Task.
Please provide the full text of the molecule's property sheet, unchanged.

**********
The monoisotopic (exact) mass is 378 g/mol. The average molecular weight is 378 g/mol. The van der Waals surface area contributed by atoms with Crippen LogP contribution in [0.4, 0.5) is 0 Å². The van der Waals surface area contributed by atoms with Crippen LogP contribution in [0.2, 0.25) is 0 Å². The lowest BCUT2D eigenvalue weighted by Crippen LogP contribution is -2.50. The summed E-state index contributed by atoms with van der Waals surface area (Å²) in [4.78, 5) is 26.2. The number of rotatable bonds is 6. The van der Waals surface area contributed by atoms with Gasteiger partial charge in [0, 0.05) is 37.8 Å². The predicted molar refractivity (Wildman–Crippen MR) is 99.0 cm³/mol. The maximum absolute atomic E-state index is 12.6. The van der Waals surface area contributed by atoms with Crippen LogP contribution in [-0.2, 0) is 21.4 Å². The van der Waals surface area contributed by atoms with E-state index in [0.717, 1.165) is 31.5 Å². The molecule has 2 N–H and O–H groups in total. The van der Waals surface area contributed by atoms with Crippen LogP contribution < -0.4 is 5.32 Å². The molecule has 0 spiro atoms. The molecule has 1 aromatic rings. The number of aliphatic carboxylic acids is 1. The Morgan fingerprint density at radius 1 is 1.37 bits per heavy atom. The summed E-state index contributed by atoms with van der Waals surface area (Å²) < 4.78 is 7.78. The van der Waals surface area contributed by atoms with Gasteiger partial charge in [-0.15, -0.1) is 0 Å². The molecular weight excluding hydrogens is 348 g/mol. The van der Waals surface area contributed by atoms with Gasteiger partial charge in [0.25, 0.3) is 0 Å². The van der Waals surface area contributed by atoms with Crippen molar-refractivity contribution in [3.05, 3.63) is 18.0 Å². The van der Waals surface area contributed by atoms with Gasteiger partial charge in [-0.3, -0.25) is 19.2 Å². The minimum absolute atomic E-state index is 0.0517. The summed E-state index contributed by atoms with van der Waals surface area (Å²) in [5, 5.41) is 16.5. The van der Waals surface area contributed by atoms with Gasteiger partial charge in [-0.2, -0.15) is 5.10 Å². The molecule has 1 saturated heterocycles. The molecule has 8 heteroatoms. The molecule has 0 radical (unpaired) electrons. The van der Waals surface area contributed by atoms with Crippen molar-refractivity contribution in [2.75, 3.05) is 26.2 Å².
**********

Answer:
The monoisotopic (exact) mass is 378 g/mol. The average molecular weight is 378 g/mol. The van der Waals surface area contributed by atoms with Crippen LogP contribution in [0.4, 0.5) is 0 Å². The van der Waals surface area contributed by atoms with Crippen LogP contribution in [0.2, 0.25) is 0 Å². The lowest BCUT2D eigenvalue weighted by Crippen LogP contribution is -2.50. The summed E-state index contributed by atoms with van der Waals surface area (Å²) in [4.78, 5) is 26.2. The number of rotatable bonds is 6. The van der Waals surface area contributed by atoms with Gasteiger partial charge in [0, 0.05) is 37.8 Å². The predicted molar refractivity (Wildman–Crippen MR) is 99.0 cm³/mol. The maximum absolute atomic E-state index is 12.6. The van der Waals surface area contributed by atoms with Crippen LogP contribution in [-0.2, 0) is 21.4 Å². The van der Waals surface area contributed by atoms with E-state index in [0.717, 1.165) is 31.5 Å². The molecule has 2 N–H and O–H groups in total. The van der Waals surface area contributed by atoms with Crippen LogP contribution < -0.4 is 5.32 Å². The molecule has 0 spiro atoms. The molecule has 1 aromatic rings. The number of aliphatic carboxylic acids is 1. The Morgan fingerprint density at radius 1 is 1.37 bits per heavy atom. The summed E-state index contributed by atoms with van der Waals surface area (Å²) < 4.78 is 7.78. The van der Waals surface area contributed by atoms with Gasteiger partial charge in [-0.15, -0.1) is 0 Å². The molecular weight excluding hydrogens is 348 g/mol. The van der Waals surface area contributed by atoms with Gasteiger partial charge in [0.25, 0.3) is 0 Å². The van der Waals surface area contributed by atoms with Crippen molar-refractivity contribution in [3.05, 3.63) is 18.0 Å². The van der Waals surface area contributed by atoms with Gasteiger partial charge in [-0.3, -0.25) is 19.2 Å². The minimum absolute atomic E-state index is 0.0517. The summed E-state index contributed by atoms with van der Waals surface area (Å²) in [5, 5.41) is 16.5. The van der Waals surface area contributed by atoms with Gasteiger partial charge in [-0.2, -0.15) is 5.10 Å². The molecule has 1 saturated heterocycles. The molecule has 8 heteroatoms. The molecule has 0 radical (unpaired) electrons. The van der Waals surface area contributed by atoms with Crippen molar-refractivity contribution in [2.75, 3.05) is 26.2 Å².